With the latest escalation of tensions on the Korean peninsula, we saw what is, in my mind, the rise of an age-old question raised every time the North Korean noise-machine gears up for war: “Will they actually do it, this time?”
This question is the result of not just an image painstakingly put forth by the North Korean propaganda machine, but also a poor general understanding of the North Korean regime and its endgame
, so to speak. It seems that many of us appear to be of the opinion that the Kim regime is, really, truly, liable to start a war with the South – as if such an act would benefit them in some way. Of course, the madmen argument takes away the need for a beneficial reason on their end, but is this approach and view truly accurate of the Kim regime? Is the Kim regime truly liable to initiate the next Korean War? This article is the third in a series in which I call into question common ideas and misconceptions about North Korea – and the topic for today is the ever looming, North Korea-led next Korean War.
The US Secretary of Defense, Ashton Carter, was recently quoted as saying that “they (the Kim regime) stand no chance of defeating us and our allies in South Korea.” Carter’s statements highlight an aspect of inter-Korean affairs that many should become more aware of and something that I believe is key to a rational understanding of the situation: any sort of open conflict on the Korean peninsula is synonymous with the end of the Kim regime. For the Kim regime, war is, effectively and literally, suicide.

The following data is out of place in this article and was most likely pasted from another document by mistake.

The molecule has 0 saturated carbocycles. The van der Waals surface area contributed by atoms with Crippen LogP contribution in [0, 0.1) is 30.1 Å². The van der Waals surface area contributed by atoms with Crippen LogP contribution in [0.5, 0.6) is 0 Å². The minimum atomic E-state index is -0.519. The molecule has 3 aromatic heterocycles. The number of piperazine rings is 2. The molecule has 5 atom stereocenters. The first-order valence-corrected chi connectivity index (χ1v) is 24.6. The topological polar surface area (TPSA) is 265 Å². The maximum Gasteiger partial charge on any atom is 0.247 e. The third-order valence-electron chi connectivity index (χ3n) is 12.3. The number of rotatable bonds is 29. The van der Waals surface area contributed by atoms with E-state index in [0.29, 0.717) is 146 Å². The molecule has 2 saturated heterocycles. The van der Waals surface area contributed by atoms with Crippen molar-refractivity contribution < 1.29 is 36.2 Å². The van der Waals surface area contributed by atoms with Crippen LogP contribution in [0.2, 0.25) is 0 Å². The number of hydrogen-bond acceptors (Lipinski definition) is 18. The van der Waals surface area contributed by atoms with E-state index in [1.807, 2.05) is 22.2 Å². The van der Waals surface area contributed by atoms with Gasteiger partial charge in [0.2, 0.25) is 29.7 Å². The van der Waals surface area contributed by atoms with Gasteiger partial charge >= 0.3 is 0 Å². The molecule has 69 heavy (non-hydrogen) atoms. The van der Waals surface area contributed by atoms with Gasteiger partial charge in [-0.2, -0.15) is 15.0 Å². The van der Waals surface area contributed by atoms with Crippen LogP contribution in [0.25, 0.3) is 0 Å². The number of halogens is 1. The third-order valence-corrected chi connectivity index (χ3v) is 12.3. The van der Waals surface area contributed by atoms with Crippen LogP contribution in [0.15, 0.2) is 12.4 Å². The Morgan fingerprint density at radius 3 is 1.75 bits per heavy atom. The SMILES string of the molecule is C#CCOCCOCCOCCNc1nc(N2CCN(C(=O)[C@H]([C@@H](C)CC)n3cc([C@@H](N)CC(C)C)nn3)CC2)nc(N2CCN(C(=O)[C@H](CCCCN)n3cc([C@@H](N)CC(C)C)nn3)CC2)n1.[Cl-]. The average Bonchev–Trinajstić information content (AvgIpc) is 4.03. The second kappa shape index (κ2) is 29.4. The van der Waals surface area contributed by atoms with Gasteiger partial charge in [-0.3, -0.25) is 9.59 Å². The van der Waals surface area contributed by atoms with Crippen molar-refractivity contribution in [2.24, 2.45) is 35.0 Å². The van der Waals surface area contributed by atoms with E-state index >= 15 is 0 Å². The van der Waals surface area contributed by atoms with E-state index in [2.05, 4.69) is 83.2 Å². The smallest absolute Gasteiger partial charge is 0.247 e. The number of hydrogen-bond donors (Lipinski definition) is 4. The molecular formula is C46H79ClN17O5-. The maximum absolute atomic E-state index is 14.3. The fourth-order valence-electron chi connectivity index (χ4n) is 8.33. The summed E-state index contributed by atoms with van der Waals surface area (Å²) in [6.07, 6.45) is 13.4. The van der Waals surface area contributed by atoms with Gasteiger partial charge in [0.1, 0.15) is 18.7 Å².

While, over the past two decades and beyond, the Kim regime has shown a tendency to escalate tensions on the peninsula at will – sometimes to the point where open conflict almost became feasible – the regime, somehow, always managed to never cross that line. The regime always managed to pull itself back from the brink and avoid that which would surely guarantee its own death. This tendency, to me, is no accident – rather, it is 100% deliberate. A deliberately engineered mechanism designed and mastered by the regime over many, many years to achieve any of a number of goals. Take, for example, the circle of events on the Korean peninsula. Inter-Korean affairs are dominated by a recurring cycle: the circle of provocation and rise in tensions, followed by concessions, followed by indifference/a quiet period, followed by yet another provocation. For every provocation, North Korea could reliably expect to receive some sort of attention or, more often, aid in return for its pledge to deescalate the situation. Upon receiving whatever it wants, the regime becomes quiet for some time – only to start another provocation and, thus, begin the cycle again.
These results are predictable as they have been consistent throughout recent history. With that, we must understand that when the Kim regime sinks a ship, shells an island, or attacks soldiers along the border, it does not intend to start a war – for obvious reasons. The regime aims to strike a balance – to maintain the state of war which legitimizes its existence, manipulate said state of war in order to achieve its own goals, but to ensure that the state of war does not erupt into an actual war for such an event would result in its own destruction. I put heavy emphasis on the word ensure in the previous sentence. Continuation is the goal here – war is not part of the North Korean endgame – only survival. North Korea will not start the next Korean War.